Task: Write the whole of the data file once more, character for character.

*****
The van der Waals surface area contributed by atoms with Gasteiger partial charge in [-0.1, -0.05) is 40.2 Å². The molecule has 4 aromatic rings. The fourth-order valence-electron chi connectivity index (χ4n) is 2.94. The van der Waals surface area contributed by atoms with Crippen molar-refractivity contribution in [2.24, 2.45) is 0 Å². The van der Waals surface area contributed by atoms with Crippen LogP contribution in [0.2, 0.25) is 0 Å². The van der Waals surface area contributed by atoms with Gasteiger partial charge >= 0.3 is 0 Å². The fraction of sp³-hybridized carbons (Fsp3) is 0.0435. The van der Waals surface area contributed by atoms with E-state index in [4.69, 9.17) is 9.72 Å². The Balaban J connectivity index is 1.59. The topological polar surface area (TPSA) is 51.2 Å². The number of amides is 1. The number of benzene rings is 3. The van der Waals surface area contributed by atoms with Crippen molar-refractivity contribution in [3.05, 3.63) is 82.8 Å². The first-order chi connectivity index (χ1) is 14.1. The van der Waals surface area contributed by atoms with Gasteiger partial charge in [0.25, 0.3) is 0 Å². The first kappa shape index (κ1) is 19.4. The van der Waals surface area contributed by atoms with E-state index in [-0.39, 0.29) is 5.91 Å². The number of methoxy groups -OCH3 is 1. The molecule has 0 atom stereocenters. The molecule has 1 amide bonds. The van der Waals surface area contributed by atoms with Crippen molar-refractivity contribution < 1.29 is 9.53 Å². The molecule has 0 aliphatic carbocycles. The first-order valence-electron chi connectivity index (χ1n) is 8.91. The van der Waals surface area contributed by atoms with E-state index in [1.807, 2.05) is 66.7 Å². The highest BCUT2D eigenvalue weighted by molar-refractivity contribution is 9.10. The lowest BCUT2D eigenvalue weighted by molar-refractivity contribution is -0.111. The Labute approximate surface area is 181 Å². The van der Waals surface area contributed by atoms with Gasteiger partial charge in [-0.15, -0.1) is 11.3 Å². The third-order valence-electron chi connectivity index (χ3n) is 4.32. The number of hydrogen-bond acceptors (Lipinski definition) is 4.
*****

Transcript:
The van der Waals surface area contributed by atoms with Gasteiger partial charge in [-0.1, -0.05) is 40.2 Å². The molecule has 4 aromatic rings. The fourth-order valence-electron chi connectivity index (χ4n) is 2.94. The van der Waals surface area contributed by atoms with Crippen molar-refractivity contribution in [2.24, 2.45) is 0 Å². The van der Waals surface area contributed by atoms with Crippen LogP contribution in [0.2, 0.25) is 0 Å². The van der Waals surface area contributed by atoms with Gasteiger partial charge >= 0.3 is 0 Å². The fraction of sp³-hybridized carbons (Fsp3) is 0.0435. The van der Waals surface area contributed by atoms with E-state index in [4.69, 9.17) is 9.72 Å². The Balaban J connectivity index is 1.59. The topological polar surface area (TPSA) is 51.2 Å². The number of amides is 1. The number of benzene rings is 3. The van der Waals surface area contributed by atoms with Crippen molar-refractivity contribution in [3.05, 3.63) is 82.8 Å². The first-order chi connectivity index (χ1) is 14.1. The van der Waals surface area contributed by atoms with Gasteiger partial charge in [0.25, 0.3) is 0 Å². The first kappa shape index (κ1) is 19.4. The van der Waals surface area contributed by atoms with E-state index in [-0.39, 0.29) is 5.91 Å². The number of methoxy groups -OCH3 is 1. The molecule has 0 atom stereocenters. The molecule has 1 amide bonds. The van der Waals surface area contributed by atoms with Crippen molar-refractivity contribution < 1.29 is 9.53 Å². The molecule has 0 aliphatic carbocycles. The first-order valence-electron chi connectivity index (χ1n) is 8.91. The van der Waals surface area contributed by atoms with E-state index in [1.807, 2.05) is 66.7 Å². The highest BCUT2D eigenvalue weighted by molar-refractivity contribution is 9.10. The lowest BCUT2D eigenvalue weighted by molar-refractivity contribution is -0.111. The Labute approximate surface area is 181 Å². The van der Waals surface area contributed by atoms with Gasteiger partial charge in [-0.15, -0.1) is 11.3 Å². The third-order valence-electron chi connectivity index (χ3n) is 4.32. The number of hydrogen-bond acceptors (Lipinski definition) is 4.